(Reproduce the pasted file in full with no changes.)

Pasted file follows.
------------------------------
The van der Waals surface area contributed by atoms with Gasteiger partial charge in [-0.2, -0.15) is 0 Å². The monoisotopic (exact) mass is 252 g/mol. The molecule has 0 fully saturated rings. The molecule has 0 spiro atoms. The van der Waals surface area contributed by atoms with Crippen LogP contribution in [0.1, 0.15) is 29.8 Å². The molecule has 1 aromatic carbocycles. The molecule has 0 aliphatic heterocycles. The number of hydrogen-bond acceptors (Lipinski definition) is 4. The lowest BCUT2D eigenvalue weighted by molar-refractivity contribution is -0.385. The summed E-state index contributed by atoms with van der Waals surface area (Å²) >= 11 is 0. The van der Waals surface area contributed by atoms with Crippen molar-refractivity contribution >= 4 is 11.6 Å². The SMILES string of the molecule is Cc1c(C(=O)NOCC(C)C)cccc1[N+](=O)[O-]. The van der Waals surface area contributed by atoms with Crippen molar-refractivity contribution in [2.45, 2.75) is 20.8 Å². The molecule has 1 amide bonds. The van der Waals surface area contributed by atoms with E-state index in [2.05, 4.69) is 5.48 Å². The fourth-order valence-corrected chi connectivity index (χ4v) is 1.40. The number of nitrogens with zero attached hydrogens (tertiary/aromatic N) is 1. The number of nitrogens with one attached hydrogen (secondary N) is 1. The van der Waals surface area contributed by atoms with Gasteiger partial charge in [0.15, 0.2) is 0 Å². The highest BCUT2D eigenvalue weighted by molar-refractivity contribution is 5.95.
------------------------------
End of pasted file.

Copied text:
The van der Waals surface area contributed by atoms with Gasteiger partial charge in [-0.2, -0.15) is 0 Å². The monoisotopic (exact) mass is 252 g/mol. The molecule has 0 fully saturated rings. The molecule has 0 spiro atoms. The van der Waals surface area contributed by atoms with Crippen LogP contribution in [0.1, 0.15) is 29.8 Å². The molecule has 1 aromatic carbocycles. The molecule has 0 aliphatic heterocycles. The number of hydrogen-bond acceptors (Lipinski definition) is 4. The lowest BCUT2D eigenvalue weighted by molar-refractivity contribution is -0.385. The summed E-state index contributed by atoms with van der Waals surface area (Å²) >= 11 is 0. The van der Waals surface area contributed by atoms with Crippen molar-refractivity contribution >= 4 is 11.6 Å². The SMILES string of the molecule is Cc1c(C(=O)NOCC(C)C)cccc1[N+](=O)[O-]. The van der Waals surface area contributed by atoms with Crippen molar-refractivity contribution in [2.45, 2.75) is 20.8 Å². The molecule has 1 amide bonds. The van der Waals surface area contributed by atoms with E-state index in [2.05, 4.69) is 5.48 Å². The fourth-order valence-corrected chi connectivity index (χ4v) is 1.40. The number of nitrogens with zero attached hydrogens (tertiary/aromatic N) is 1. The number of nitrogens with one attached hydrogen (secondary N) is 1. The van der Waals surface area contributed by atoms with Gasteiger partial charge in [0.15, 0.2) is 0 Å². The highest BCUT2D eigenvalue weighted by molar-refractivity contribution is 5.95.